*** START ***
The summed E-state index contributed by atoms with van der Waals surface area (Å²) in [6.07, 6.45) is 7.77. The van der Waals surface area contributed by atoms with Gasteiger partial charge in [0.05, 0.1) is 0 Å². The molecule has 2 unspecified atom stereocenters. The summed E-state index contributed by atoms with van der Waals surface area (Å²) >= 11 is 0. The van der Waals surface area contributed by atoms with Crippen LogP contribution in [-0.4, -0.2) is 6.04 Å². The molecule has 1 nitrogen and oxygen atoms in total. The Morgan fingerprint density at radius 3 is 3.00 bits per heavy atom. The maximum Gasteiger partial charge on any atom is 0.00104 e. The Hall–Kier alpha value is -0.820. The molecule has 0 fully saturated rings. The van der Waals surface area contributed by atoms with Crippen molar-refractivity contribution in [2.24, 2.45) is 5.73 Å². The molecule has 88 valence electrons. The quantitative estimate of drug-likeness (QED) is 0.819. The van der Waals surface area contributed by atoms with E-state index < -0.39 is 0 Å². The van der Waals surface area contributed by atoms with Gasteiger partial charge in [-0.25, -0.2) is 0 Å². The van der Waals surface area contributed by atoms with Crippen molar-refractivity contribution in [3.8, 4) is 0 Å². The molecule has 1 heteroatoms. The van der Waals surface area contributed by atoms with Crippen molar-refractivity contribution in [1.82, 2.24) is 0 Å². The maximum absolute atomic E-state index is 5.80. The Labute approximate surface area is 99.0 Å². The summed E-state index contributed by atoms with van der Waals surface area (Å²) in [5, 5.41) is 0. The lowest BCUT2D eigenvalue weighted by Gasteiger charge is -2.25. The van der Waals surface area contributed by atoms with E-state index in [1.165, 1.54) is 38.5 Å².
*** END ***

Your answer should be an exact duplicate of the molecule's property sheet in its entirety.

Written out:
The summed E-state index contributed by atoms with van der Waals surface area (Å²) in [6.07, 6.45) is 7.77. The van der Waals surface area contributed by atoms with Gasteiger partial charge in [0.05, 0.1) is 0 Å². The molecule has 2 unspecified atom stereocenters. The summed E-state index contributed by atoms with van der Waals surface area (Å²) >= 11 is 0. The van der Waals surface area contributed by atoms with Crippen LogP contribution in [-0.4, -0.2) is 6.04 Å². The molecule has 1 nitrogen and oxygen atoms in total. The Morgan fingerprint density at radius 3 is 3.00 bits per heavy atom. The maximum Gasteiger partial charge on any atom is 0.00104 e. The Hall–Kier alpha value is -0.820. The molecule has 0 fully saturated rings. The van der Waals surface area contributed by atoms with Crippen molar-refractivity contribution in [2.24, 2.45) is 5.73 Å². The molecule has 88 valence electrons. The quantitative estimate of drug-likeness (QED) is 0.819. The van der Waals surface area contributed by atoms with E-state index < -0.39 is 0 Å². The van der Waals surface area contributed by atoms with Gasteiger partial charge in [-0.25, -0.2) is 0 Å². The van der Waals surface area contributed by atoms with Crippen molar-refractivity contribution in [3.8, 4) is 0 Å². The molecule has 1 heteroatoms. The van der Waals surface area contributed by atoms with Crippen molar-refractivity contribution in [1.82, 2.24) is 0 Å². The maximum absolute atomic E-state index is 5.80. The Labute approximate surface area is 99.0 Å². The summed E-state index contributed by atoms with van der Waals surface area (Å²) in [5, 5.41) is 0. The lowest BCUT2D eigenvalue weighted by Gasteiger charge is -2.25. The van der Waals surface area contributed by atoms with E-state index in [1.165, 1.54) is 38.5 Å².